WASHINGTON (Reuters) – The new U.S. ambassador to the Netherlands made mistakes and feels great remorse for falsely saying two years ago that Muslim migrants had “burned” politicians and created “no-go zones” in Holland, a State Department official said on Thursday.
Hoekstra angered Dutch media on Wednesday when he met with reporters for the first time since taking over as ambassador but declined to answer questions asking him to clarify his remarks from two years ago.
Under Secretary of State Steve Goldstein told a briefing on Thursday the State Department “does not agree” with Hoekstra’s 2015 remarks about Muslim migrants in the Netherlands.
Goldstein said Hoekstra would be interviewed by a Dutch media outlet on Friday and was expected to address the issue. He said Hoekstra also was expected to visit various Dutch communities over the weekend, including Muslim communities.
He told reporters that Ambassador Pete Hoekstra had apologized for the 2015 remarks in a statement on Twitter in December and also said he regretted telling a Dutch television reporter he never made the comments.
“The ambassador made mistakes in 2015, made comments that should not have been made. He recognizes that,” Goldstein said. “He apologized in December. He is doing an interview tomorrow. … We have made clear to the ambassador that he must move to get this behind him. And he definitely understands that. He feels great remorse.”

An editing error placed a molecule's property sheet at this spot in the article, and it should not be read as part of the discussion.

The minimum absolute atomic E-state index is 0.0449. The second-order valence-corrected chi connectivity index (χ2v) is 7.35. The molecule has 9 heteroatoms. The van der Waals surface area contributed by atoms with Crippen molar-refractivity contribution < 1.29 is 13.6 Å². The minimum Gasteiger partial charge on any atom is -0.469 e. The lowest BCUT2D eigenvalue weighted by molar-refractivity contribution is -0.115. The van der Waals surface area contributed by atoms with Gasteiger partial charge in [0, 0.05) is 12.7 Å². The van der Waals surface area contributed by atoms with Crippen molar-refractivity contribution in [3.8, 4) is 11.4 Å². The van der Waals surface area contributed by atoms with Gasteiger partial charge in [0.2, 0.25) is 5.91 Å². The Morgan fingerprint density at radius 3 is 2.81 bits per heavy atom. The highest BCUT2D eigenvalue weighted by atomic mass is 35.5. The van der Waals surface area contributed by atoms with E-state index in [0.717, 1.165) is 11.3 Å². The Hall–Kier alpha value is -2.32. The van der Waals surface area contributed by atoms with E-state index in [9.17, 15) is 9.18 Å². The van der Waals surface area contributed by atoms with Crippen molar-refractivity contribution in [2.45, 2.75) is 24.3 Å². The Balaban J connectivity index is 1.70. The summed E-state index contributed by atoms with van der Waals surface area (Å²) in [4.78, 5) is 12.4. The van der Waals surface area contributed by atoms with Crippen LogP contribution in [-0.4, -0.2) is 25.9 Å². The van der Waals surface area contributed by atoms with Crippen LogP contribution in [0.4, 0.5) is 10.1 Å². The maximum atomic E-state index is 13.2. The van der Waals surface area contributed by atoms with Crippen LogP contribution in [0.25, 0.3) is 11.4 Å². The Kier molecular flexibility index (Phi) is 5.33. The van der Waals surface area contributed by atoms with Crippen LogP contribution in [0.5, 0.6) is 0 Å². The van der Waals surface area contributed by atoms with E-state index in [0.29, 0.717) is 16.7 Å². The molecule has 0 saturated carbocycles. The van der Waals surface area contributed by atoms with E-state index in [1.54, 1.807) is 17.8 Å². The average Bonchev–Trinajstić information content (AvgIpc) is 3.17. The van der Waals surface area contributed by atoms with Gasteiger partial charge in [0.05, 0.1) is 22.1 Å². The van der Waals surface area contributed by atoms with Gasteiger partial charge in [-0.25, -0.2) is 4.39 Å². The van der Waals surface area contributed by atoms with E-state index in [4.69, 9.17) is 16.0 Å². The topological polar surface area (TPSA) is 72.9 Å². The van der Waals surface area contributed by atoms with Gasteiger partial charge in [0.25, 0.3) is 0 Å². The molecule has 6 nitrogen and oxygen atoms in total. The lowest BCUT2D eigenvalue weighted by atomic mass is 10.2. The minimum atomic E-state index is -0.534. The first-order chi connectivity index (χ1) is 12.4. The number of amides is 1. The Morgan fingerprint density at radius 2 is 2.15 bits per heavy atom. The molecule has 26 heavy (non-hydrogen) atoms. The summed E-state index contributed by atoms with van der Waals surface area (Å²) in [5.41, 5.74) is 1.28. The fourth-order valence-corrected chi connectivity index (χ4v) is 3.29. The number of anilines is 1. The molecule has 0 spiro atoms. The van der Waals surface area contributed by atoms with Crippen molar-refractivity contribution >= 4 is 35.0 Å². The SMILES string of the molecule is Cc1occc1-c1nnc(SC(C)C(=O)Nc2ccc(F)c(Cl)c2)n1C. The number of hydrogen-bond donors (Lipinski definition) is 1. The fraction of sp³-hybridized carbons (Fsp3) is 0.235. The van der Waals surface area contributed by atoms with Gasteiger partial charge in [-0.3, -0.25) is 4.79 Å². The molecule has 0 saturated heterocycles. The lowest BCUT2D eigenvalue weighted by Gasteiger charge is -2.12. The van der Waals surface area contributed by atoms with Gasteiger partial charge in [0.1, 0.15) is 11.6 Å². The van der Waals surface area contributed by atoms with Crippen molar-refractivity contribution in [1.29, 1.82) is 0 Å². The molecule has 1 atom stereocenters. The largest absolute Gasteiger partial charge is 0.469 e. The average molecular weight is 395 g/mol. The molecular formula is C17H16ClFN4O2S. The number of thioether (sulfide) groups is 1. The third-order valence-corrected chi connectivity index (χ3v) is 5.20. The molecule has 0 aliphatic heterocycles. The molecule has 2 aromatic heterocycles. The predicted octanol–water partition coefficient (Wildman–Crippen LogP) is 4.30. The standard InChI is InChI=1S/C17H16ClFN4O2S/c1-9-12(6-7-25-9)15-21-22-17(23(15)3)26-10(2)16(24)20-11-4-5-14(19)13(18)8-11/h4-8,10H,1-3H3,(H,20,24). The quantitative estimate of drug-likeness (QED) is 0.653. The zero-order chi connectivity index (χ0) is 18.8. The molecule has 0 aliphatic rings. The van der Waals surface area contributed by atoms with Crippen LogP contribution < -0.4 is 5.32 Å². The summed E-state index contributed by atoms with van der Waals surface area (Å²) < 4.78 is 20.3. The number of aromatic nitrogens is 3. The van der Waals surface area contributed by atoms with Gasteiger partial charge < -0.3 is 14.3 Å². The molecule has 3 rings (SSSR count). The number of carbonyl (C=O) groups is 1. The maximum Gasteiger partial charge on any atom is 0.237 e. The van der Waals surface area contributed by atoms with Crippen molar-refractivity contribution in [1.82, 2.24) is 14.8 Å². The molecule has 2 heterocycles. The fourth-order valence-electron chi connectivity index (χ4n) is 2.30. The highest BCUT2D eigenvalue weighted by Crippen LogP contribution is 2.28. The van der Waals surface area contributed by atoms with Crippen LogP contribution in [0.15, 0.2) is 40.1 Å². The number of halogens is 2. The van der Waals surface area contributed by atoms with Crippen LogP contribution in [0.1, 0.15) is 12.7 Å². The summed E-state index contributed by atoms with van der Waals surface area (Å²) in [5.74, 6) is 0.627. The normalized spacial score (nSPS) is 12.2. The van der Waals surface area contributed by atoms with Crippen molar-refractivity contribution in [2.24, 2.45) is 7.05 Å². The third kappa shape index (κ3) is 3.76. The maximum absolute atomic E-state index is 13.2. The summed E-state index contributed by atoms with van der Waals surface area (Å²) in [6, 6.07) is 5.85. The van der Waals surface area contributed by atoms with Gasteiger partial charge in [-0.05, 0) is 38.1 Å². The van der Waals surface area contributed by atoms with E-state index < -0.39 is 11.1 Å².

Hoekstra told reporters he regretted the exchange with Dutch television denying the remarks but declined to comment further. U.S. press officers prevented some reporters from asking more questions about the issue.
Hoekstra, who was born in the Netherlands, said during a recorded panel discussion sponsored by the right-wing David Horowitz Freedom Center in 2015 that “the Islamic movement is now gotten to a point where they have put Europe into chaos.”
“Chaos in the Netherlands – there are cars being burned. There are politicians that are being burned and, yes, there are no-go zones in the Netherlands,” he added.
In December, Hoekstra denied making the 2015 remarks, telling the Dutch television program Nieuwsuur it was “an incorrect statement … fake news.” Later, after being played a recording of his comment, he denied calling it fake news.
In a Dec. 23 note on Twitter Hoekstra acknowledged having made the comments in 2015 and said he regretted his exchange with the Dutch news organization: “I made certain remarks in 2015 and regret the exchange during the Nieuwsuur interview. Please accept my apology.”
Reporting by David Alexander and Arshad Mohammed